Registration reform needs team-based approach

Somewhere in the glass towers of law offices, security regulators and dealer boardrooms, legal experts, compliance officers and owner-dealers are hammering out the details of how registration reform, scheduled to take effect on March 30, 2009, will impact their businesses.

Laurie Cook’s advice is simple: “Buy t-shirts and create teams.”

As a partner at the Toronto offices of Borden Ladner Gervais LLP, Cook has worked tirelessly to make sure clients are well aware of how the reforms and their deadlines will impact the financial services industry in Canada. She explains that, based on the reform’s mandated transition periods, different people and different departments within the same organization may have to comply with the reform’s requirements at different times.

At the Strategy Institute’s 5th Annual Implementing Registration Reform conference in May, Cook said that each industry member needs to focus on four essential aspects of the proposed registration reform to develop effective implementation strategies. These four factors are:

  • Transition periods
  • Complaint handling
  • Conflicts of interest
  • Referral arrangements

Transition Periods

“This is where you will need to buy t-shirts,” said Cook. While registration reform will take effect on March 30, 2009, not all industry members will be affected in the same way and at the same time, says Cook.

For example, individuals and firms considered registered by the effective date will be slotted into one of six categories: investment dealer, mutual fund dealer, scholarship plan dealer, restricted dealer, portfolio manager and restricted portfolio manager. (In Ontario and Newfoundland and Labrador, a firm registered as a limited market dealer or an international dealer on the effective date will be deemed to be registered as an exempt market dealer).

Which category firms or individuals fall into under the reforms will dictate how long they have to comply with proficiency requirements and applications for grandfathering or exemptions, explains Cook.

For example, all firms and individuals slated to be included under the new categories (such as investment fund managers and exempt market dealers) must apply for registration within six months of the effective date. These registrants must then complete all proper requirements within 12 months of the registration reform effective date. However, individuals such as “ultimate designated persons” (UDPs) or “chief compliance officers” (CCOs) will have only one month to apply for registration (though the 12-month period to complete proficiencies or become grandfathered does not change).

Also, as of the effective date, all registered individuals will be slotted into one or more of the following categories:

  • Dealing representative
  • Advising representative
  • Associate advising representative

“Every firm and individual has to keep in mind the three big dates after the effective date,” said Cook. These dates are one month, six months and 12 months after March 30, 2009. However, Cook “expects [firms and individuals] to be well under way [with the reforms] before the cut-off days.”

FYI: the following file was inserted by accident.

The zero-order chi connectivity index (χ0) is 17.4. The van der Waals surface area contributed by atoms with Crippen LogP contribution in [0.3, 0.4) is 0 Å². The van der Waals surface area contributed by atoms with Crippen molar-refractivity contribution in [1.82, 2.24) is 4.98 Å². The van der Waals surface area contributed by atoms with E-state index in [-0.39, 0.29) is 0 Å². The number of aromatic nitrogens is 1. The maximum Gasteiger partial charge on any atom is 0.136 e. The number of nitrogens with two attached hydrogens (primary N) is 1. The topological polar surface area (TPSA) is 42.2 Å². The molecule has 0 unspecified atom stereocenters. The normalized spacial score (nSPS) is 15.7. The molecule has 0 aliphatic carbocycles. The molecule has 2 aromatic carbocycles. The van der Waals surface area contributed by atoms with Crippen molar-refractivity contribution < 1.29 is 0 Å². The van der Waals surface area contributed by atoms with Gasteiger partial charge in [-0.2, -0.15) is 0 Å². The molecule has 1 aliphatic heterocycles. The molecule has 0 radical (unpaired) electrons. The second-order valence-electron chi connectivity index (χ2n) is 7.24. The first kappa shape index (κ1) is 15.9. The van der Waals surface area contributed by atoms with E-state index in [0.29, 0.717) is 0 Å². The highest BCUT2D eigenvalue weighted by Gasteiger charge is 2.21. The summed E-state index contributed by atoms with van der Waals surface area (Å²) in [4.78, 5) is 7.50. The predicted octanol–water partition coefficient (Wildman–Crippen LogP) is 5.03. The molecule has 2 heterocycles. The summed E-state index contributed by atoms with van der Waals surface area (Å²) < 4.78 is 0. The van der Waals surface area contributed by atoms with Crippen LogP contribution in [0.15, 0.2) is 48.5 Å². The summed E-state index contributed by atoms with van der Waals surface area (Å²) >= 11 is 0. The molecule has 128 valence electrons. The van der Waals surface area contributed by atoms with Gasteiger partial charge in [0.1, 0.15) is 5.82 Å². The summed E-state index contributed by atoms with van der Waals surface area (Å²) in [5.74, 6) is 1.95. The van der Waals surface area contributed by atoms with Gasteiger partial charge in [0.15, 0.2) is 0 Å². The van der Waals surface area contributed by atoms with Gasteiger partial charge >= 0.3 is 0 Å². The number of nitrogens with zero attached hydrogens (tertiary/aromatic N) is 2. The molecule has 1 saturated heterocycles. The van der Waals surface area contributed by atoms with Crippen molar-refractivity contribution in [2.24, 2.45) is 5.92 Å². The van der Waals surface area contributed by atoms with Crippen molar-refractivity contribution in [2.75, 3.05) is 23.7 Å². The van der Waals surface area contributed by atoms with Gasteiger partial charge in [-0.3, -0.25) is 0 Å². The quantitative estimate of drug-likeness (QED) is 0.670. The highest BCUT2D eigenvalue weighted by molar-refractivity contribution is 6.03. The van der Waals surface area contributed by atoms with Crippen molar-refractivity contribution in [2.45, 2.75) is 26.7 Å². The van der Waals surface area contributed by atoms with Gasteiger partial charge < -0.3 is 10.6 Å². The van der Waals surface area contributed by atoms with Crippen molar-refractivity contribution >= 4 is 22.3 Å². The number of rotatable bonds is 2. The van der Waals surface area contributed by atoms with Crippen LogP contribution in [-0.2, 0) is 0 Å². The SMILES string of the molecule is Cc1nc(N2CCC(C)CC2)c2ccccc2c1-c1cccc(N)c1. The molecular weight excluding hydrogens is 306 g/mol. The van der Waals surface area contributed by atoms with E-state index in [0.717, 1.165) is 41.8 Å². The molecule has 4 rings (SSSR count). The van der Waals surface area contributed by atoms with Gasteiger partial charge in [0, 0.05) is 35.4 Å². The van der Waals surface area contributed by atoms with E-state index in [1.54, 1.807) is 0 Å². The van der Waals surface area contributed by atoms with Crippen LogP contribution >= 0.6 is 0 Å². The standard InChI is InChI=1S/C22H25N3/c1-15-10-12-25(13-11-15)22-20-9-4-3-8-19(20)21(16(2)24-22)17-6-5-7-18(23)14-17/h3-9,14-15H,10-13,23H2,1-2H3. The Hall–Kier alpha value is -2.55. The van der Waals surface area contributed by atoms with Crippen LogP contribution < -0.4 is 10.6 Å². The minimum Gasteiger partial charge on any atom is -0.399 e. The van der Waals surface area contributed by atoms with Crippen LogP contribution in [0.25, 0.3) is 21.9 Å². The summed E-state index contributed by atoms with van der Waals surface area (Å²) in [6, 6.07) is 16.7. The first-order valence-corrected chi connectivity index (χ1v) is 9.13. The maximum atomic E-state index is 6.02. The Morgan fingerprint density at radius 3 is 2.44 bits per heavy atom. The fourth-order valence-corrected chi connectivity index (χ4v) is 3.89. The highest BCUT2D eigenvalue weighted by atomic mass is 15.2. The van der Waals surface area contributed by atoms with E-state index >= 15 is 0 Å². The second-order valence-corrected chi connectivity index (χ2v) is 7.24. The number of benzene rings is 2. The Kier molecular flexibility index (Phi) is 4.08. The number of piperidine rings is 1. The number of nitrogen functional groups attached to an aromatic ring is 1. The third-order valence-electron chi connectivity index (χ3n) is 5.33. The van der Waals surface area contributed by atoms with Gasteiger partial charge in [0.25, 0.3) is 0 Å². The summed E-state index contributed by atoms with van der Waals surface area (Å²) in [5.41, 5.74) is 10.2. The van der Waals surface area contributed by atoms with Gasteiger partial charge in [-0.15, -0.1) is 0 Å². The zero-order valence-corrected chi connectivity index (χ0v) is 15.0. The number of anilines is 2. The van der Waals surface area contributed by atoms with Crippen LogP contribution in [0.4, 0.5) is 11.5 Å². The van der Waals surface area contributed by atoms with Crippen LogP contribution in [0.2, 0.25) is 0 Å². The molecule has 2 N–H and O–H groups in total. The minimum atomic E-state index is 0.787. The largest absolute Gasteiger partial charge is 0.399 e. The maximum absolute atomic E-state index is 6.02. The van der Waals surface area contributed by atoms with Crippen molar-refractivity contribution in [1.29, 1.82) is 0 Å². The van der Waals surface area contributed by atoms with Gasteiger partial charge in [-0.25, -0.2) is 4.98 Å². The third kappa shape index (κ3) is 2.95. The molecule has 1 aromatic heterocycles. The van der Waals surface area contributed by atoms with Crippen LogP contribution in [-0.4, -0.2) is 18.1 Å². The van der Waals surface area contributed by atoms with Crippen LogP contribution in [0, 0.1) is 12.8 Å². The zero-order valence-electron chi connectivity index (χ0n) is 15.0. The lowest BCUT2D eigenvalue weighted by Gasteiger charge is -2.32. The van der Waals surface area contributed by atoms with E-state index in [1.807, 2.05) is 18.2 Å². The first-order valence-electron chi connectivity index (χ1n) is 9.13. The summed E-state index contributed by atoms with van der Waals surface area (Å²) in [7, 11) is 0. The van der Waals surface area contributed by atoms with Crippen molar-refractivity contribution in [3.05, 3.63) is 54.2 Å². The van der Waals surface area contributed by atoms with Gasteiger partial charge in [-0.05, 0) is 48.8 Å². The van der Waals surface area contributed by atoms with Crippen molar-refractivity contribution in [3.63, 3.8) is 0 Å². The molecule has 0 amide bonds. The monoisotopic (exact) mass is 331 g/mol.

She also said to registrants and firms that the “[securities] commissions will be overwhelmed if people leave it to the last minute.” She advises compliance departments to “get the application in and rest easy for a bit, but not to forget the timeline for compliance to proficiency requirements.”

She noted that firms must be aware of new capital and insurance requirements.

“Registered firms are exempt from the maintaining capital, reporting capital deficiencies and giving notice of subordination agreements, provided they comply with existing regulation for one year after the effective date.”

The minimum capital requirements for other industry categories have been raised.

In accordance with these reforms, registered firms are also exempt from insurance requirements mandated in NI 31-103, provided they comply with existing requirements for a period of six months after the effective date.

Complaint Handling

As before, “all registrants will be required to establish a ‘system of controls and supervision,’ documented in the form of written policies,” states Cook. However, a new requirement under this rule means that all registered firms must also participate in an independent resolution service, such as Ombudsman for Banking Services and Investments (OBSI), should the firm and the complainant be unable to resolve the issue in house.

While this reform does not explicitly state that firms must handle resolutions under OBSI, “to allow for other players in the market to set up shop, if they so desire,” Cook said, all firms must have a principle-based process for effective complaint handling in place and, when these principles do not result in a satisfactory conclusion, an outside dispute resolution service must be employed — unless, she clarifies, the firm is required by its home security regulator to use the dispute resolution service provided by that authority (a situation that will arise at least for Quebec-based firms).

Investment fund managers and exempt market dealers are waived from having to adhere to complaint-handling rules, says Cook.